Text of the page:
FalcoVPN – Protect yourself when you use a free WIFi hotspot

Used a free WiFi hotspot recently? If I’m honest, I try not to use them when I’m in my home country. I, like many others, tend to use my phone as my main gadget now – no laptop or tablet – so I’ve usually got a mobile network that I can use to connect to the internet. If you get the data package right when you buy the phone, you shouldn’t really need to consider a free WiFi hotspot. Yes, there’s other considerations – coverage and, if you really need to use a laptop, tethering charges too.

So, if you do see a free hotspot, it’s all too tempting. Recently a BBC TV show called “Rip Off Britain” conducted a test to see just how many people would connect to an unsecure WiFi hotspot that had been setup by a member of their team. Once the tiny hotspot (above)was positioned on a table in a coffee shop, they immediately got lots of people jumping onto the network and they could, if they’d wanted, pinched a stream of information from them.

Creating these networks is all too easy, and grabbing data sent across the networks is also scarily simple, so getting a VPN is something that even those less tech-savvy users are doing. I recently stumbled across FalcoVPN, which is absolutely free to download and requires only your email address to get started. It’s a free VPN for Android and you can get it for iPhones too.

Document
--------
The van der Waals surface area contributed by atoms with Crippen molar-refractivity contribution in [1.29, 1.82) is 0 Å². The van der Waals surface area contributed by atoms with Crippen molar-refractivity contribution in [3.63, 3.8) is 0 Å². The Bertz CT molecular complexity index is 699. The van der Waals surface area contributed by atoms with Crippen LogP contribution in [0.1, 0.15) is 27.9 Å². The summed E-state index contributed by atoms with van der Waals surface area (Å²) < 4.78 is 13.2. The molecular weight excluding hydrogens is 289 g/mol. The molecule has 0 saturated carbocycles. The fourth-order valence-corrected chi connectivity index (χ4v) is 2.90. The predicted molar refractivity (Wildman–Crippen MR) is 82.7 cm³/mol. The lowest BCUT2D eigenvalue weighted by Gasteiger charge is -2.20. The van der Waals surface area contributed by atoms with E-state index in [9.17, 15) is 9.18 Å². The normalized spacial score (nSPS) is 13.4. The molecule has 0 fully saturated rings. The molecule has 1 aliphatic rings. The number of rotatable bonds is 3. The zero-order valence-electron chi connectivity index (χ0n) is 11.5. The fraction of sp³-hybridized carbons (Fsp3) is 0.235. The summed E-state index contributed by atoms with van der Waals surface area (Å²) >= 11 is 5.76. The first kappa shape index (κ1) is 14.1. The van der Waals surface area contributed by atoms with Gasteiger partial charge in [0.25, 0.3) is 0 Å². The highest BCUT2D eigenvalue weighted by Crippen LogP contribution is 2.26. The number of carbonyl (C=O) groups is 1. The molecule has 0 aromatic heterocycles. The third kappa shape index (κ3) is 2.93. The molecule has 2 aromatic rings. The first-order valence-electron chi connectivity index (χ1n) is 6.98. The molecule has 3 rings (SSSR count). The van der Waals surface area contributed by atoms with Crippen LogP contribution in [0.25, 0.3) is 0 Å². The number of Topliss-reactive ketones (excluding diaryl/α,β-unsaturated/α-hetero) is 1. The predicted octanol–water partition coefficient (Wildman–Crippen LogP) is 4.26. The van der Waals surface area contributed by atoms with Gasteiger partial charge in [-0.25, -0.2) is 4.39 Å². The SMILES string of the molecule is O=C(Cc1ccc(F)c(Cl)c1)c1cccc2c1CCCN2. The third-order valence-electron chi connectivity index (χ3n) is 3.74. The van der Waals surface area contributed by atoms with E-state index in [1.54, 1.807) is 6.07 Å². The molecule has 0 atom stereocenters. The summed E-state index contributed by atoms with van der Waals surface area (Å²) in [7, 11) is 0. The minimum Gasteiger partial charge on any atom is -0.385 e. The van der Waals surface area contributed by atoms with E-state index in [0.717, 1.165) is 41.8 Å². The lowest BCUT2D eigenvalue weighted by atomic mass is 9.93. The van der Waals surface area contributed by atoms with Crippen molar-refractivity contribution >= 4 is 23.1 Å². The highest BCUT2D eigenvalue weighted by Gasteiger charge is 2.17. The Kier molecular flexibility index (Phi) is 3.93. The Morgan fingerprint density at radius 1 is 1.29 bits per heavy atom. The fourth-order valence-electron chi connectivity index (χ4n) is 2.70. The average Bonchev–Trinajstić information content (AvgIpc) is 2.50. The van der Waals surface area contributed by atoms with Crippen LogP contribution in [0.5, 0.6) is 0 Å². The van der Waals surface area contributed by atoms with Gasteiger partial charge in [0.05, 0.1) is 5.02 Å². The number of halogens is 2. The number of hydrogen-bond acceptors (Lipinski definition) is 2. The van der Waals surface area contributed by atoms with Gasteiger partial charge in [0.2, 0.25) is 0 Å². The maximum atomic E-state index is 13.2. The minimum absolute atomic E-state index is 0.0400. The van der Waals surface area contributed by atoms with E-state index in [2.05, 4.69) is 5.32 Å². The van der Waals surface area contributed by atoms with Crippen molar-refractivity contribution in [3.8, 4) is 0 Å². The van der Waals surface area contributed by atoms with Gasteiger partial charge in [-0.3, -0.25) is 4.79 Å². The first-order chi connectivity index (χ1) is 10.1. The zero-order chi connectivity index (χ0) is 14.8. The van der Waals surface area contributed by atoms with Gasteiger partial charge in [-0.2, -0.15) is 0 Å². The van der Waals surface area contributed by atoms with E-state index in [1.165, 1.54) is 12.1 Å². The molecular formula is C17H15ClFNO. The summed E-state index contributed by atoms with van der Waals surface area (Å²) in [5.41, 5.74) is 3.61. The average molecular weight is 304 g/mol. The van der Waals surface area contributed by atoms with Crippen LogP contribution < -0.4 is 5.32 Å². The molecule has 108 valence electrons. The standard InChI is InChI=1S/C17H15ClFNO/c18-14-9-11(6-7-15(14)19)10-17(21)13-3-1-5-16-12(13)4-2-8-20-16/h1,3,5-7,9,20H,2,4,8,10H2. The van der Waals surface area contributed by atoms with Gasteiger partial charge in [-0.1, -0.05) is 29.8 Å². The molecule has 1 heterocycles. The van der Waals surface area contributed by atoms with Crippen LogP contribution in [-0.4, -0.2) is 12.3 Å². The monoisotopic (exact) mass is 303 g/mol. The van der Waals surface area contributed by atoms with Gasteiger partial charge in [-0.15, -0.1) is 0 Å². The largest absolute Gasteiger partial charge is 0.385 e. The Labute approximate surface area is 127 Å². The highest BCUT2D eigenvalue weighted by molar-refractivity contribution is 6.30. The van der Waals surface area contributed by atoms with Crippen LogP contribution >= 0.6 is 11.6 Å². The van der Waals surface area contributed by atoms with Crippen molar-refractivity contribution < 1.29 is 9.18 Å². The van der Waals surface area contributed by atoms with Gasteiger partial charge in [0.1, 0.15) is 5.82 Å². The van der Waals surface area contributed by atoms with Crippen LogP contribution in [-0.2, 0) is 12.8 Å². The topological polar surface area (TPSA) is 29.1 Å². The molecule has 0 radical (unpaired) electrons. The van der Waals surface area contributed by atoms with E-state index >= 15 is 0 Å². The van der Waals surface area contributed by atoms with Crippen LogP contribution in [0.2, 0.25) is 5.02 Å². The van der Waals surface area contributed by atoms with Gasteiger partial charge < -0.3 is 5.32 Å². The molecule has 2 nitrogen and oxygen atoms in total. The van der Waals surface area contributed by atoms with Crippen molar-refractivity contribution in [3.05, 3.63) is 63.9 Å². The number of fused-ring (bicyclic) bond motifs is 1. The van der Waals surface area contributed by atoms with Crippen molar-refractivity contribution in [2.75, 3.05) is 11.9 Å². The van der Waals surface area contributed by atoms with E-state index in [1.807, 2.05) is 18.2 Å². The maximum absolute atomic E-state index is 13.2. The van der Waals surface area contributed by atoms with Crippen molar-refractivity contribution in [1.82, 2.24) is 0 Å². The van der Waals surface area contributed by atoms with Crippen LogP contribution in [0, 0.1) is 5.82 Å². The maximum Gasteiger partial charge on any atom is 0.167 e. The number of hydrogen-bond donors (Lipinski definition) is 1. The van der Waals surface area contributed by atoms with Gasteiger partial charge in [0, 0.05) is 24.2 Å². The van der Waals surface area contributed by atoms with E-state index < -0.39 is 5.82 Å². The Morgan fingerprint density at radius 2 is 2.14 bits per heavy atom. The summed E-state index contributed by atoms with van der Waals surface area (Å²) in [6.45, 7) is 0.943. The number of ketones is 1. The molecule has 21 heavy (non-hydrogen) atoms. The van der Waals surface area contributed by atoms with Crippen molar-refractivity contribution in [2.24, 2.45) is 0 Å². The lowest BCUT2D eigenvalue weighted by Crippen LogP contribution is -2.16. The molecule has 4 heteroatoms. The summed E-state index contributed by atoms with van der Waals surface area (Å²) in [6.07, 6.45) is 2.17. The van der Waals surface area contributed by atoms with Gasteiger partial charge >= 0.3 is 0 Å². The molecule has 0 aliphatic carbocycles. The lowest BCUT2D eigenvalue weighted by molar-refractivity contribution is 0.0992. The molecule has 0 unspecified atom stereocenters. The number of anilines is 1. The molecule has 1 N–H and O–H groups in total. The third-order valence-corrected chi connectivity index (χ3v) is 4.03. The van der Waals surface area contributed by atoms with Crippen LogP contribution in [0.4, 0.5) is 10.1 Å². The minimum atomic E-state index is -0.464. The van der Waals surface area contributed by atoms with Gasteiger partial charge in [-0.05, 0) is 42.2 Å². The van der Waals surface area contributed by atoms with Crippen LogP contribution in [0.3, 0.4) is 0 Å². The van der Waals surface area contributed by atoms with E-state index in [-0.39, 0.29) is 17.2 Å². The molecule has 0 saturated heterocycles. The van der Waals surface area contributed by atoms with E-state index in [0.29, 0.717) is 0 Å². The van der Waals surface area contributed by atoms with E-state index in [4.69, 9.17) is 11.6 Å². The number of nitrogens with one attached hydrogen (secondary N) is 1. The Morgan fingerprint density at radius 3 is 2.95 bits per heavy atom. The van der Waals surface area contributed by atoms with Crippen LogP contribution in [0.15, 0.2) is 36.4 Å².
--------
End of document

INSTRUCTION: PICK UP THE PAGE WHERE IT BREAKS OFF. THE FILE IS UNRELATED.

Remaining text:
The “technical mumbo jumbo” doesn’t come to the surface with this app – you just install and it’s an easy setup. For the more technically-minded I should say that there’s no logging and there’s support for multiple VPN protocols including IPSec, LT2P and PPTP. The only caveat is that you get 500MB of data allowance after install and there’s no credit card or anything required to get that. You then have the option of switching to a Premium package. This, with pricing starting at just $2.08 per month, will let you have up to three devices under the same licence, so if you split it with the other handsets in your family it can cost you even less.

In use, even if you’re connected to an insecure public WiFi network, you know that FalcoVPN is transmitting your data over a secure OpenVPN connection in an encrypted format. There’s not much to complain about as far as performance and speed are concerned and, while I was on the FalcoVPN website, I found that they have a large network of servers around the globe. Downtime or server congestion doesn’t look to be a problem here, with everything working smoothly and all the FalcoVPN app reviews seem to be spot on.